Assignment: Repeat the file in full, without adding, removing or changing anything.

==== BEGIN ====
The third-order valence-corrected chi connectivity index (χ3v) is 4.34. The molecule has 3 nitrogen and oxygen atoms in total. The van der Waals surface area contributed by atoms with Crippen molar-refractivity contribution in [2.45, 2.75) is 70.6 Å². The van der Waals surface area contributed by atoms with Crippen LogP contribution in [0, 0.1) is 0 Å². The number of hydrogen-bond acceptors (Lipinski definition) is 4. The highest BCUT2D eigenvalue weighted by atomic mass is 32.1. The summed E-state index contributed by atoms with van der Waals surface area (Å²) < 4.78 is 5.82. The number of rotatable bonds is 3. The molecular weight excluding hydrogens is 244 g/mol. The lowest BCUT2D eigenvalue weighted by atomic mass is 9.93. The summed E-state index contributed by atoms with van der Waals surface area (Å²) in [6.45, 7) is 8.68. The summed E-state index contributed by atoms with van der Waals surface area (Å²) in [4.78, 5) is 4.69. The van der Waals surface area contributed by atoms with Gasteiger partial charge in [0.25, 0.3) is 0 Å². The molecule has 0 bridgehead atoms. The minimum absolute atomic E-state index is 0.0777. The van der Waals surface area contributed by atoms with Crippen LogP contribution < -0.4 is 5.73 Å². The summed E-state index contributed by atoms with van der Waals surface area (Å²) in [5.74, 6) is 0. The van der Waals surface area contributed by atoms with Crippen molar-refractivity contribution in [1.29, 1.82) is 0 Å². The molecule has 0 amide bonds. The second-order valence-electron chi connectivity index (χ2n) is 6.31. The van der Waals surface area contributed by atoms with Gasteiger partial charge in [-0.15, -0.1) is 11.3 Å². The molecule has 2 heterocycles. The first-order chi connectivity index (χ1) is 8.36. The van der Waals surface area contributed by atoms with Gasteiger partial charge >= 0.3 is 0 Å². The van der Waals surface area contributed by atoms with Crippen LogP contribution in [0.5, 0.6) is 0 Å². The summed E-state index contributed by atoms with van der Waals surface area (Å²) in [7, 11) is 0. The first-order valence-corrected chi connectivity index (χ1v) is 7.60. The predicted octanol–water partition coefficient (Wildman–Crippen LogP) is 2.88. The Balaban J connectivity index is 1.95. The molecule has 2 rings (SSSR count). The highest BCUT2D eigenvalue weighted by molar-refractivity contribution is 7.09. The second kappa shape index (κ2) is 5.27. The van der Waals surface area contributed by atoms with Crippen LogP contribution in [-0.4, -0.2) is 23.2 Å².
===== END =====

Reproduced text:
The third-order valence-corrected chi connectivity index (χ3v) is 4.34. The molecule has 3 nitrogen and oxygen atoms in total. The van der Waals surface area contributed by atoms with Crippen molar-refractivity contribution in [2.45, 2.75) is 70.6 Å². The van der Waals surface area contributed by atoms with Crippen LogP contribution in [0, 0.1) is 0 Å². The number of hydrogen-bond acceptors (Lipinski definition) is 4. The highest BCUT2D eigenvalue weighted by atomic mass is 32.1. The summed E-state index contributed by atoms with van der Waals surface area (Å²) < 4.78 is 5.82. The number of rotatable bonds is 3. The molecular weight excluding hydrogens is 244 g/mol. The lowest BCUT2D eigenvalue weighted by atomic mass is 9.93. The summed E-state index contributed by atoms with van der Waals surface area (Å²) in [6.45, 7) is 8.68. The summed E-state index contributed by atoms with van der Waals surface area (Å²) in [4.78, 5) is 4.69. The van der Waals surface area contributed by atoms with Gasteiger partial charge in [0.25, 0.3) is 0 Å². The molecule has 0 bridgehead atoms. The minimum absolute atomic E-state index is 0.0777. The van der Waals surface area contributed by atoms with Crippen LogP contribution < -0.4 is 5.73 Å². The summed E-state index contributed by atoms with van der Waals surface area (Å²) in [5.74, 6) is 0. The van der Waals surface area contributed by atoms with Crippen molar-refractivity contribution in [1.29, 1.82) is 0 Å². The molecule has 0 amide bonds. The second-order valence-electron chi connectivity index (χ2n) is 6.31. The van der Waals surface area contributed by atoms with Gasteiger partial charge in [-0.15, -0.1) is 11.3 Å². The molecule has 2 heterocycles. The first-order chi connectivity index (χ1) is 8.36. The van der Waals surface area contributed by atoms with Gasteiger partial charge >= 0.3 is 0 Å². The van der Waals surface area contributed by atoms with Crippen LogP contribution in [0.5, 0.6) is 0 Å². The summed E-state index contributed by atoms with van der Waals surface area (Å²) in [7, 11) is 0. The first-order valence-corrected chi connectivity index (χ1v) is 7.60. The predicted octanol–water partition coefficient (Wildman–Crippen LogP) is 2.88. The Balaban J connectivity index is 1.95. The molecule has 2 rings (SSSR count). The highest BCUT2D eigenvalue weighted by molar-refractivity contribution is 7.09. The second kappa shape index (κ2) is 5.27. The van der Waals surface area contributed by atoms with Crippen LogP contribution in [-0.4, -0.2) is 23.2 Å².